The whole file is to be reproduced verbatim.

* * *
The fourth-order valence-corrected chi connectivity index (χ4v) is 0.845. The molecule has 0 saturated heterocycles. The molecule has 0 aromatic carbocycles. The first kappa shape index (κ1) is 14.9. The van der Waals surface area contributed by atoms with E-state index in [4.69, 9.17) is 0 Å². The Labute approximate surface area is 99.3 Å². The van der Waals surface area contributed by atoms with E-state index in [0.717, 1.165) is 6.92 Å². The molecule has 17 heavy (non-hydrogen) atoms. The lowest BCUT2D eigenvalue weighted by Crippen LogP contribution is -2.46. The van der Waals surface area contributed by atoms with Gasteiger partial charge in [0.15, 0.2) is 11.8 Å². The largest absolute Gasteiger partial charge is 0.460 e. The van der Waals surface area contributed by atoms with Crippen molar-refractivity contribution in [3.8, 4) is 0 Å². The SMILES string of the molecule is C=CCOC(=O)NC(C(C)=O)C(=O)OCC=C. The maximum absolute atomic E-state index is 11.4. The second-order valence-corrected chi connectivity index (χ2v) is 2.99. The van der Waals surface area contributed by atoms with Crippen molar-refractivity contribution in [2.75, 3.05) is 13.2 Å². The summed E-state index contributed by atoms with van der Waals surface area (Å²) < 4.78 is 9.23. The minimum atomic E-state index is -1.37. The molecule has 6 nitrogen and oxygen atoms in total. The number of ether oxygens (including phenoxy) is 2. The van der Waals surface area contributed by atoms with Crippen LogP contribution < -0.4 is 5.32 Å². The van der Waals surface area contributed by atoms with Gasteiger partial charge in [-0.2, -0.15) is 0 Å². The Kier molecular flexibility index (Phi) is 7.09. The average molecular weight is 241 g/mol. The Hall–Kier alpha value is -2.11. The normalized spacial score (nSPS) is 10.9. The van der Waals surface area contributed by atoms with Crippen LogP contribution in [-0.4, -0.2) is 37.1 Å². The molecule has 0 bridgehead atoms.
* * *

The fourth-order valence-corrected chi connectivity index (χ4v) is 0.845. The molecule has 0 saturated heterocycles. The molecule has 0 aromatic carbocycles. The first kappa shape index (κ1) is 14.9. The van der Waals surface area contributed by atoms with E-state index in [4.69, 9.17) is 0 Å². The Labute approximate surface area is 99.3 Å². The van der Waals surface area contributed by atoms with E-state index in [0.717, 1.165) is 6.92 Å². The molecule has 17 heavy (non-hydrogen) atoms. The lowest BCUT2D eigenvalue weighted by Crippen LogP contribution is -2.46. The van der Waals surface area contributed by atoms with Gasteiger partial charge in [0.15, 0.2) is 11.8 Å². The largest absolute Gasteiger partial charge is 0.460 e. The van der Waals surface area contributed by atoms with Crippen molar-refractivity contribution in [3.8, 4) is 0 Å². The SMILES string of the molecule is C=CCOC(=O)NC(C(C)=O)C(=O)OCC=C. The maximum absolute atomic E-state index is 11.4. The second-order valence-corrected chi connectivity index (χ2v) is 2.99. The van der Waals surface area contributed by atoms with Crippen molar-refractivity contribution in [2.75, 3.05) is 13.2 Å². The summed E-state index contributed by atoms with van der Waals surface area (Å²) < 4.78 is 9.23. The minimum atomic E-state index is -1.37. The molecule has 6 nitrogen and oxygen atoms in total. The number of ether oxygens (including phenoxy) is 2. The van der Waals surface area contributed by atoms with Crippen LogP contribution < -0.4 is 5.32 Å². The van der Waals surface area contributed by atoms with Gasteiger partial charge in [-0.2, -0.15) is 0 Å². The Kier molecular flexibility index (Phi) is 7.09. The average molecular weight is 241 g/mol. The Hall–Kier alpha value is -2.11. The normalized spacial score (nSPS) is 10.9. The van der Waals surface area contributed by atoms with Crippen LogP contribution in [-0.4, -0.2) is 37.1 Å². The molecule has 0 bridgehead atoms.